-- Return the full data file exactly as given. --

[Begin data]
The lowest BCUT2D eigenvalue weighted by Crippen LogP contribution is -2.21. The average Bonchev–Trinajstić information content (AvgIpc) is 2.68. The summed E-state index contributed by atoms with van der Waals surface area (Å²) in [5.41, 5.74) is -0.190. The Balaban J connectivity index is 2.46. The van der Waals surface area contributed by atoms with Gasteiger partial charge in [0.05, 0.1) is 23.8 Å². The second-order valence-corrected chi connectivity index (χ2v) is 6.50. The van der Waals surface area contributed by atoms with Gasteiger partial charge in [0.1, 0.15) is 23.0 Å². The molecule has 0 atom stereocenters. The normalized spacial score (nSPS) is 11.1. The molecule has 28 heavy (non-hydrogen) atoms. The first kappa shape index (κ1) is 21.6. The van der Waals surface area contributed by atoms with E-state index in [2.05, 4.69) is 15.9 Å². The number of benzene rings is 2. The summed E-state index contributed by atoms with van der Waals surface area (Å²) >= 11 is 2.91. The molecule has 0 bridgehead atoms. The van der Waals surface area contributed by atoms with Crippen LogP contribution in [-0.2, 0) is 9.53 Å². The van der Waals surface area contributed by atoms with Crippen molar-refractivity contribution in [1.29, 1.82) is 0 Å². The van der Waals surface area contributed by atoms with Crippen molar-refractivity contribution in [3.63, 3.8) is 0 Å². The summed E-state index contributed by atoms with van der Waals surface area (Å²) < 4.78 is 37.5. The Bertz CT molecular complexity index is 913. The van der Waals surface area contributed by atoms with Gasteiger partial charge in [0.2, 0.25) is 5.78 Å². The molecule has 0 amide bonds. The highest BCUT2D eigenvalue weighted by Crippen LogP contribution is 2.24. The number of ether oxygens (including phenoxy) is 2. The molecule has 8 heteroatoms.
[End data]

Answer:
The lowest BCUT2D eigenvalue weighted by Crippen LogP contribution is -2.21. The average Bonchev–Trinajstić information content (AvgIpc) is 2.68. The summed E-state index contributed by atoms with van der Waals surface area (Å²) in [5.41, 5.74) is -0.190. The Balaban J connectivity index is 2.46. The van der Waals surface area contributed by atoms with Gasteiger partial charge in [0.05, 0.1) is 23.8 Å². The second-order valence-corrected chi connectivity index (χ2v) is 6.50. The van der Waals surface area contributed by atoms with Gasteiger partial charge in [0.1, 0.15) is 23.0 Å². The molecule has 0 atom stereocenters. The normalized spacial score (nSPS) is 11.1. The molecule has 28 heavy (non-hydrogen) atoms. The first kappa shape index (κ1) is 21.6. The van der Waals surface area contributed by atoms with E-state index in [2.05, 4.69) is 15.9 Å². The number of benzene rings is 2. The summed E-state index contributed by atoms with van der Waals surface area (Å²) >= 11 is 2.91. The molecule has 0 bridgehead atoms. The van der Waals surface area contributed by atoms with Crippen LogP contribution in [-0.2, 0) is 9.53 Å². The van der Waals surface area contributed by atoms with Crippen molar-refractivity contribution in [1.29, 1.82) is 0 Å². The van der Waals surface area contributed by atoms with Crippen molar-refractivity contribution in [3.63, 3.8) is 0 Å². The summed E-state index contributed by atoms with van der Waals surface area (Å²) < 4.78 is 37.5. The Bertz CT molecular complexity index is 913. The van der Waals surface area contributed by atoms with Gasteiger partial charge in [0.2, 0.25) is 5.78 Å². The molecule has 0 amide bonds. The highest BCUT2D eigenvalue weighted by Crippen LogP contribution is 2.24. The number of ether oxygens (including phenoxy) is 2. The molecule has 8 heteroatoms.